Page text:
+We moved her crib mattress down last month; the very next morning she pulled herself up to stand. In the night, we often find her standing and crying in her crib. We really think that she pulls up in her sleep, because when we get her she seems to not actually be awake. 

+She's pulling up to everything and starting to slowly walk around furniture while holding on. She's also mastered the stairs. Going up, anyway. When Trevin was little, we never used our basement, so that's something that we never dealt with. But Myla is very familiar with the stairs and scoots her way over to them every chance she gets. 


+Myla is waving! She gets both arms flailing and is so excited when someone waves to her. For a while, she was doing this weird "hail Hilter" wave. She'd turn her head and salute. It was hilarious.

+I don't want to talk about her sleep. So I'm not going to. Because it's rough.  


+She's been saying "dada" for a while now, still no luck with "mama". But I know she adores me, so my pride is still in tact. 

+She loves to snuggle, (which is a nice change from Trevin when he was a baby. If a baby could give you the cold shoulder, it would have been him. Thankfully, he's much more affectionate now.)  Myla will give me a hug almost every time I pick her up. But she's only given a few other people hugs, and it's very rare. Yes, I'm aware she adores me. Sometimes I'll be working in the kitchen and I'll sense someone watching me. I'll look down and she'll be staring at me. And she continues to just watch me. I hope she always loves me this much.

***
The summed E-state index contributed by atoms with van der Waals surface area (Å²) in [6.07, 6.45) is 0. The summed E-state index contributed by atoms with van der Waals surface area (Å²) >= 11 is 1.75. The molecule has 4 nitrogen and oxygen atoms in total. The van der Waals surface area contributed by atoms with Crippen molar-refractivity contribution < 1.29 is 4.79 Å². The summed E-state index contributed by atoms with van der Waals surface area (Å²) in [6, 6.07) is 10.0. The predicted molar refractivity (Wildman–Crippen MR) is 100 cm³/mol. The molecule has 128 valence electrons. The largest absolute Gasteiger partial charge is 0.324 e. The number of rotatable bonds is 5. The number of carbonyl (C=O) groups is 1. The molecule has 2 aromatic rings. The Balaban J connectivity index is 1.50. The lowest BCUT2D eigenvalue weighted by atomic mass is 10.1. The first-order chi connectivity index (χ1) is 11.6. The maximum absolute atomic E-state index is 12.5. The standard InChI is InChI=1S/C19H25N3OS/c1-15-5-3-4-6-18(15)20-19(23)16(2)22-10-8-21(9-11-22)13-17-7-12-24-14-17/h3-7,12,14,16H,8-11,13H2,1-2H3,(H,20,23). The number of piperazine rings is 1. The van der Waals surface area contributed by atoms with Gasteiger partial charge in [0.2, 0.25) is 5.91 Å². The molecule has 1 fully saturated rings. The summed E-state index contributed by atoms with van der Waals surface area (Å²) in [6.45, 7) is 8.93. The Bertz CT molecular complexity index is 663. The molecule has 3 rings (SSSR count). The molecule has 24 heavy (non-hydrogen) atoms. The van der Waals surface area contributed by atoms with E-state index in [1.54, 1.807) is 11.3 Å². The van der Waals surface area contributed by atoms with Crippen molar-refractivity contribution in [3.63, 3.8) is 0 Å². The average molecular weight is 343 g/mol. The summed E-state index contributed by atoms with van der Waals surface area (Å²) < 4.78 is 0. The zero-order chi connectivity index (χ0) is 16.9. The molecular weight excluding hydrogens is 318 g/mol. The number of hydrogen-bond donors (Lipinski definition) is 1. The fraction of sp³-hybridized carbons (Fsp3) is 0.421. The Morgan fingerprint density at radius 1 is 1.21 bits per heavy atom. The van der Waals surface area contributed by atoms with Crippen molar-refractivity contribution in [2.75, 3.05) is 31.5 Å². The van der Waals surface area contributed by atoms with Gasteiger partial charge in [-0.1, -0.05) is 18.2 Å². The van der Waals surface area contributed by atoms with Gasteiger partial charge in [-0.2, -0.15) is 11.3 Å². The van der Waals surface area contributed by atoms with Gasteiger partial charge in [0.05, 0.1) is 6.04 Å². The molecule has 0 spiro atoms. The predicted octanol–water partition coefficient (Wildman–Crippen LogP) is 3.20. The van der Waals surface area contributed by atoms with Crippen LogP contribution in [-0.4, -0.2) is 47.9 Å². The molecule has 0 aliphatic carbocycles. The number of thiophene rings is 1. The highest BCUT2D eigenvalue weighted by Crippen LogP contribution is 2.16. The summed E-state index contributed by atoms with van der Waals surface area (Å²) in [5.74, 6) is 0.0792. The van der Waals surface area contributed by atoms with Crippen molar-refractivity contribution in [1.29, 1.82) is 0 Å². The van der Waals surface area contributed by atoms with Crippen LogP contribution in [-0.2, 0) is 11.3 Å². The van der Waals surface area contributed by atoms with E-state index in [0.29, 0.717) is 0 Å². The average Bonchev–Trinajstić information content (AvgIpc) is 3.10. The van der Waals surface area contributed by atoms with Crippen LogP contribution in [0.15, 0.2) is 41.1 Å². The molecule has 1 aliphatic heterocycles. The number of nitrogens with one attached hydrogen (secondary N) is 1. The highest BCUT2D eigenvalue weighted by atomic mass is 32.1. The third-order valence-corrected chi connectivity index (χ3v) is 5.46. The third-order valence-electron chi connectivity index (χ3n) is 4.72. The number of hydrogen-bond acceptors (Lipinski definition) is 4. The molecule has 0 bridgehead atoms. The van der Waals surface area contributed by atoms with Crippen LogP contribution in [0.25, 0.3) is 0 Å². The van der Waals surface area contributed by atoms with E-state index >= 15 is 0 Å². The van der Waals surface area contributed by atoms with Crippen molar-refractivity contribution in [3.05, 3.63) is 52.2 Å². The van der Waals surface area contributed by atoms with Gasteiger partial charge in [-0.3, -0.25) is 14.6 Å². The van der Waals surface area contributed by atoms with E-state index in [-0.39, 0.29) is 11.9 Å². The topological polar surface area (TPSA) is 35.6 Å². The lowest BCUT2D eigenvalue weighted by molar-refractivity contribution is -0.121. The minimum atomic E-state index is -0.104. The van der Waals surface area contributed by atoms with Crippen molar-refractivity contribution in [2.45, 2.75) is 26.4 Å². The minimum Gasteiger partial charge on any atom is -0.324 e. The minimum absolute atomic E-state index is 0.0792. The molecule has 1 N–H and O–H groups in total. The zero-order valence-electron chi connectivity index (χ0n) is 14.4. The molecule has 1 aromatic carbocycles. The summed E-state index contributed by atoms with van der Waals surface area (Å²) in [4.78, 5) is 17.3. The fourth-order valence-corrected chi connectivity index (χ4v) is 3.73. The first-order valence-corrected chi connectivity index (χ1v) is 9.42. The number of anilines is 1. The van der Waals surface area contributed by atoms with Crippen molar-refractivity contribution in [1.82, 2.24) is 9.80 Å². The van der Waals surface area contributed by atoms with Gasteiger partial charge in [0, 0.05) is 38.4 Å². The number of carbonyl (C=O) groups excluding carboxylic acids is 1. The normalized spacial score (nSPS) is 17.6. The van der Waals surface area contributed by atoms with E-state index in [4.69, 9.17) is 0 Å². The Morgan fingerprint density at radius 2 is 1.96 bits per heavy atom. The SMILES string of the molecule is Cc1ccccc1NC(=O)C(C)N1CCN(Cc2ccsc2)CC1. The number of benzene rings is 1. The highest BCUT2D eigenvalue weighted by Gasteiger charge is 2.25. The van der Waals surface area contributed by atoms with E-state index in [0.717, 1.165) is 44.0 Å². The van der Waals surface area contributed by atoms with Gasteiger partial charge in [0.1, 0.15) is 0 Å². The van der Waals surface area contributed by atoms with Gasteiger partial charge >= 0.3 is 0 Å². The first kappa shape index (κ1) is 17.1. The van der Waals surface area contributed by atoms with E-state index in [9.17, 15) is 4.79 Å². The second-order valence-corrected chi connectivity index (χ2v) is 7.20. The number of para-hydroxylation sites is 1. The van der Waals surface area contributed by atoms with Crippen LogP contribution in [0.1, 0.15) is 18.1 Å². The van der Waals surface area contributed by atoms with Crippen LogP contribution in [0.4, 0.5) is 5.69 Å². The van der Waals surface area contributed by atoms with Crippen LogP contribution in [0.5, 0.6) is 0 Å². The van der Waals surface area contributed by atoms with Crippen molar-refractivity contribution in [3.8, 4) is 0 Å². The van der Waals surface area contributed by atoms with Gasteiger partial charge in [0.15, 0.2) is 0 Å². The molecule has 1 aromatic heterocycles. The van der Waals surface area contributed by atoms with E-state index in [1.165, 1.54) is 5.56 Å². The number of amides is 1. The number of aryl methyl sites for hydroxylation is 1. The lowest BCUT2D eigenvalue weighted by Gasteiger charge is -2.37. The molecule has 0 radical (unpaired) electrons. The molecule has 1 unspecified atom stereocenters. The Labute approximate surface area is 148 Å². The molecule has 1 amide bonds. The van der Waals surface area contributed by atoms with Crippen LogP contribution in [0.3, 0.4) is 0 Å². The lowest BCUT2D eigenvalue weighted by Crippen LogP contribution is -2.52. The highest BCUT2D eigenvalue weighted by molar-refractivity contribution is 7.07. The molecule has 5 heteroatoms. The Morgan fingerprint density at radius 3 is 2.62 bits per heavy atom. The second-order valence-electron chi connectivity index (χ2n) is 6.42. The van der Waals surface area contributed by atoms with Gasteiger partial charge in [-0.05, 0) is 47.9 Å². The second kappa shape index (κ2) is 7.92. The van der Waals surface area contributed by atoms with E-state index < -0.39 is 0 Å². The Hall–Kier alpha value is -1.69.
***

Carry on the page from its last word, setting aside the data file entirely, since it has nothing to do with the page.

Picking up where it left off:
+Myla helped us discover all of the stickers that are on the bottom of our dining room chairs. She spends a lot of her time under the chairs, picking off the stickers. That might be her favorite thing to do, except to staring at me, of course. 

Trevin helps keep Myla entertained at the shop. 


We spent New Year's Eve with some friends and the men got a little too aggressive playing Heads Up. These people have been so great to us this year. Love doing life with them.


It's been so fun having James around a little more this winter. Without fail, when I hop in the truck with him, there's a rifle sitting in the front seat, (typical country boy). I've voiced my complaints about having to share my seat with a firearm, but this last time I told him, "Buns before guns, babe. It goes in the back." So now that's our catchphrase. Buns before guns. 


The flooring in the multipurpose room is finished! Trim is currently in the works and we'll be picking up some furniture this weekend. It's really exciting to have a new room with so much potential. James has done a great job; I think I'll keep him around. 


Last week was a tough week for us and both sides of our family. I don't have the emotional strength to write about it today, so I'll just add a few of my thoughts that I shared on Instagram:
"Tuesday night I stood in a packed hospital room and saw my uncle in the last moments of his life. We've lost a great man; someone that cared deeply for his family and was a faithful, steady hand in the life of those around him.
And Friday I sat in a packed courtroom as a man was sentenced to many years behind bars. I didn't know what I was supposed to feel. My friend, Rick, put it best when he said it was like "bad medicine". It needed to happen for our protection, healing, and future, but it tastes terrible, and right now, feels agonizing. 
The spectrum of emotions that I've experienced this week have been extreme. Today I mourn the loss of two men. I mourn the loss of a great man, one that stood by his family. But I also mourn the loss of a family member that turned our life upside down. I mourn the loss of a father for our nephews, a husband for our sister, and an uncle for our children. 
I long for Christ's completion of His creation, because these days are leaving such a sharp sting. But even so, there is hope. Death has been defeated, justice has been served, and protection has been provided. To God be the glory."

Thank you all for the prayers, kind words, and support in the most difficult year of our lives. Some day soon I will be able to put words to everything that's happened, but until then, please know you've had such an impact in our lives. 


Donuts by the dozen, growing on the farm...